From: "Steven N. Fettig" <[EMAIL PROTECTED]>
To: Travis Troyer <[EMAIL PROTECTED]>, FreeBSD - questions <[EMAIL PROTECTED]>
Subject: Re: 3 Nics - Dual (Tripe) Homed Host
Date: Mon, 10 May 2004 09:55:46 -0500

Travis Troyer wrote:

I have a FreeBSD system that acts as a NAT Gateway, currently providing on LAN with access to the Internet. I have added a third NIC, connected to a second LAN. The second LAN does not need internet access, but I would like it to be able to communicate with the first LAN. I have tried reading various sources, but have not found anything dealing with this situation. I would appreciate any help. Below is a diagram of my current setup and the output of ifconfig.

                [ xl0: DHCP assigned ]
                            |      |
            [ xl1:]  [ xl3:] LAN LAN

Output of ifconfig:
       inet netmask 0xffffff00 broadcast
       ether 00:60:97:74:35:b0
       media: Ethernet autoselect (10baseT/UTP)
       status: active
       inet netmask 0xffffff00 broadcast
       ether 00:01:02:37:93:eb
       media: Ethernet autoselect (100baseTX <full-duplex>)
       status: active
       inet netmask 0xffffff00 broadcast
       ether 00:01:02:cc:63:d2
       media: Ethernet autoselect (100baseTX <full-duplex>)
       status: active
lo0: flags=8049<UP,LOOPBACK,RUNNING,MULTICAST> mtu 16384
       inet netmask 0xff000000


Although I have been dealing with routing for years, I can't claim I really understand it well, so my advice may not be so intelligent, but here's a stab at it anyway:
I think what you want to do is to bridge both LAN's. You need to tell your gateway that in order to get to from, you need to tell the routing tables that the route to is via xl1 and vice versa.

route add -interface xl1

and vice versa:

route add -interface xl2

In the handbook, it says (
<--begin quote-->
19.5.4 Enabling the Bridge

Add the line:

to /etc/sysctl.conf to enable the bridge at runtime, and the line:,if2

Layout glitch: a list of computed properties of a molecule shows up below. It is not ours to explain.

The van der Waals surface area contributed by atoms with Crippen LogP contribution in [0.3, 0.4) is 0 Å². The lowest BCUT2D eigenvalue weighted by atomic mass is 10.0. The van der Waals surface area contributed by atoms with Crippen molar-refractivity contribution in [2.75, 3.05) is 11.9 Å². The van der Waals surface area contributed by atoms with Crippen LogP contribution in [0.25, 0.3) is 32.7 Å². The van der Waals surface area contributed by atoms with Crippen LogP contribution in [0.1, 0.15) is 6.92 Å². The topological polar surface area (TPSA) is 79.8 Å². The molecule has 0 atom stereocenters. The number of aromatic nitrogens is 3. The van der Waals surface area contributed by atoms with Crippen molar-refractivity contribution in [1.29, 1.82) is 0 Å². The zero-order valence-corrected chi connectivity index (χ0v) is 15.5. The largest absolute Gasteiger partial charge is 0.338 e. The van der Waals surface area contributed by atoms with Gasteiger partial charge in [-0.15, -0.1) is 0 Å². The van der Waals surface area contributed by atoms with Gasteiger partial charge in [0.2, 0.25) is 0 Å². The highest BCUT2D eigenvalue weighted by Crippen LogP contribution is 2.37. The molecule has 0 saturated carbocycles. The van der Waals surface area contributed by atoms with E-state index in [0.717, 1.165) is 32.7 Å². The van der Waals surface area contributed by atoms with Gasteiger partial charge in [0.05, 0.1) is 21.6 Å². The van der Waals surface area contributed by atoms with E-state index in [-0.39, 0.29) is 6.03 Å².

to enable bridging on the specified interfaces (replace if1 and if2 with the names of your two network interfaces). If you want the bridged packets to be filtered by ipfw(8), you should add:

as well.

For FreeBSD 5.2-RELEASE and later, use instead the following lines:,if2
<--end quote-->

I am not sure if this will work, though, because I'm not sure what effect (if any) it would have on the NAT from the network. You might want to first try this approach while NAT and the firewall are turned off. I have a similar situation that I want to test, so I'd be curious if you succeed and how.

Steve Fettig


Thank you for your suggestion, however, I gave that a try, and really wasn't getting anywhere. For the sake of not angering the roommates too much by having to disable NAT, I tried every option but that. In my research I found out about Virtual Hosts, or IP aliasing, and, since there were only two machines on the network that needed to access machines on the network, and they were both running FreeBSD, I simply gave each machine a second IP on the network, and everything is working fine. In case you're interested, I used this bit of information:

I'm not sure if you were aware of aliasing, as I was not, or if this fits your situation as well as it did mine. I'm curious now as to whether or not my gateway/router machine could still provide connectivity between the two networks, via the virtual hosted interface, for clients on both LANs. Though my setup suites me now, I may give that a try.


Travis Troyer

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